The ADHD (Attention Deficit Hyperactivity Disorder) brain is different from brains which may be more neurotypical.

ADHD isn’t really about not being able to pay attention.

It is a different wiring of the brain, which can be either over or under-stimulated.

Let’s take an example of someone who has been diagnosed with ADHD.

That person may be able to focus intently on a specific task at times (referred to as hyperfocusing), and struggle to give attention to something they need to focus on at others.

As a parent to a child with those behaviors, it may seem that the child focuses on what they like, or what they want to, but not on what they need to focus on, such as completing chores or schoolwork.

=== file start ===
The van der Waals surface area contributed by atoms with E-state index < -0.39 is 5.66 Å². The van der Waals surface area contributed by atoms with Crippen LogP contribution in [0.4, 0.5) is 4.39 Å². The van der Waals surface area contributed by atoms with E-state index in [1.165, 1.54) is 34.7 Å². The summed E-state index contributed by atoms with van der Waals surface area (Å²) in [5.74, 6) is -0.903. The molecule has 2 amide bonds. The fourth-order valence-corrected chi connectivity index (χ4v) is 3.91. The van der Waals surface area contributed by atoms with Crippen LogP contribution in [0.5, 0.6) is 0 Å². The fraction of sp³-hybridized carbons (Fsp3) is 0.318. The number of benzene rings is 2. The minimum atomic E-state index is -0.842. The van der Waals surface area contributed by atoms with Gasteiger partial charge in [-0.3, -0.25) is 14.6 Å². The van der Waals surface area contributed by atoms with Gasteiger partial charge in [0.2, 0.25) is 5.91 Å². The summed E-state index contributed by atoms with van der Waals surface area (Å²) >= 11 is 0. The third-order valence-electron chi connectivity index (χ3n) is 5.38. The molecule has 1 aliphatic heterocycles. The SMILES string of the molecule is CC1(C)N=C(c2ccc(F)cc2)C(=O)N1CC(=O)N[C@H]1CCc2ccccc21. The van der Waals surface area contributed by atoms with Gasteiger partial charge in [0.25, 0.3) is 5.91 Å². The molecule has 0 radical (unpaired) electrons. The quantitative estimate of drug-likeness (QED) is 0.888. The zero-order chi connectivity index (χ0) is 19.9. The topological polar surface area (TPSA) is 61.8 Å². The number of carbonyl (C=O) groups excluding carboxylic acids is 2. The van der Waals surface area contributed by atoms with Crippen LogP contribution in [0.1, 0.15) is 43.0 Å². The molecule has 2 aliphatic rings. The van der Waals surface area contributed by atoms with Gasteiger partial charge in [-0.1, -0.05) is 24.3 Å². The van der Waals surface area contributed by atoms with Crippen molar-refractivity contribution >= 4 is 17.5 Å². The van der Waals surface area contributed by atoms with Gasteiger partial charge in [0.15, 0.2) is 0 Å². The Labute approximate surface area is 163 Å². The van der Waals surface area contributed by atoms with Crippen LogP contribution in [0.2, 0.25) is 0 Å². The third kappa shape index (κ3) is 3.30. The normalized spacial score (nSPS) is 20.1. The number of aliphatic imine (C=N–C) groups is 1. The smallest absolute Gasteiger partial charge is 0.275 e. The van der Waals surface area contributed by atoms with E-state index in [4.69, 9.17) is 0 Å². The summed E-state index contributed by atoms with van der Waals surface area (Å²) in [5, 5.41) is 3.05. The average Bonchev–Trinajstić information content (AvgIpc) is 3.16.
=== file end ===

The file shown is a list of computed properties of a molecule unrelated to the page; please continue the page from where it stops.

The parent may then experience frustration and express that to their child in a negative way, perhaps by using a loud voice.

The child may then become anxious and worried about forgetting tasks, which creates a cycle of lower success.

Here are a few things that can help a child who has an ADHD brain to have more success:

Provide structure. Have a routine of tasks that need to be completed. The child then has more predictability and may know ‘OK, after dinner I do my homework. After homework I take my bath and get ready for bed’

Another idea is to break tasks into smaller chunks instead of listing everything out at once. A child who hears ‘Take your shoes upstairs, then put these clean clothes away, then I need you to come back down to finish your homework’ may take their clothes upstairs, notice they left out their game from earlier, and begin playing it.